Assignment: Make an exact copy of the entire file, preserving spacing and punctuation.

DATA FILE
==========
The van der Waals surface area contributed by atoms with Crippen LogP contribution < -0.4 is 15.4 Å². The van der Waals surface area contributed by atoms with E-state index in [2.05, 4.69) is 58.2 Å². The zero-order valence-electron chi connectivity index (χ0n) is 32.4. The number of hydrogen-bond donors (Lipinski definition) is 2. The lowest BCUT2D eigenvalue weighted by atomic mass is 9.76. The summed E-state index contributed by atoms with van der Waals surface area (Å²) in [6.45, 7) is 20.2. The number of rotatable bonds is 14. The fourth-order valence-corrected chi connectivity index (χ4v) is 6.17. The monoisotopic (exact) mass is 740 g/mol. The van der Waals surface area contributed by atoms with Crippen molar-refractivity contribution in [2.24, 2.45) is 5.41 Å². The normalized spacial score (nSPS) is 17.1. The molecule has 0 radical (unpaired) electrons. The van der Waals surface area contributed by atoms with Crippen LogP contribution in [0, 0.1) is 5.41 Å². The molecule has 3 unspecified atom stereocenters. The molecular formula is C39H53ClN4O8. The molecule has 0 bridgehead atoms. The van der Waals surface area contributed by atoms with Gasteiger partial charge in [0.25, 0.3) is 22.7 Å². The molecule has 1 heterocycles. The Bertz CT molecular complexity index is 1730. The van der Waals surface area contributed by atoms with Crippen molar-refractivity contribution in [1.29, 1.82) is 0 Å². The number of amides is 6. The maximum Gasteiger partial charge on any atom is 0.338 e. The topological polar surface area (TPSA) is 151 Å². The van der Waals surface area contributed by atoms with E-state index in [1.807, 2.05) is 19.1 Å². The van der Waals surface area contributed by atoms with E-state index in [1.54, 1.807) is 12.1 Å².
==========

The van der Waals surface area contributed by atoms with Crippen LogP contribution < -0.4 is 15.4 Å². The van der Waals surface area contributed by atoms with E-state index in [2.05, 4.69) is 58.2 Å². The zero-order valence-electron chi connectivity index (χ0n) is 32.4. The number of hydrogen-bond donors (Lipinski definition) is 2. The lowest BCUT2D eigenvalue weighted by atomic mass is 9.76. The summed E-state index contributed by atoms with van der Waals surface area (Å²) in [6.45, 7) is 20.2. The number of rotatable bonds is 14. The fourth-order valence-corrected chi connectivity index (χ4v) is 6.17. The monoisotopic (exact) mass is 740 g/mol. The van der Waals surface area contributed by atoms with Crippen molar-refractivity contribution in [2.24, 2.45) is 5.41 Å². The normalized spacial score (nSPS) is 17.1. The molecule has 0 radical (unpaired) electrons. The van der Waals surface area contributed by atoms with Crippen LogP contribution in [0, 0.1) is 5.41 Å². The molecule has 3 unspecified atom stereocenters. The molecular formula is C39H53ClN4O8. The molecule has 0 bridgehead atoms. The van der Waals surface area contributed by atoms with Gasteiger partial charge in [0.25, 0.3) is 22.7 Å². The molecule has 1 heterocycles. The Bertz CT molecular complexity index is 1730. The van der Waals surface area contributed by atoms with Crippen molar-refractivity contribution in [1.29, 1.82) is 0 Å². The number of amides is 6. The maximum Gasteiger partial charge on any atom is 0.338 e. The topological polar surface area (TPSA) is 151 Å². The van der Waals surface area contributed by atoms with E-state index in [1.807, 2.05) is 19.1 Å². The van der Waals surface area contributed by atoms with E-state index in [1.54, 1.807) is 12.1 Å².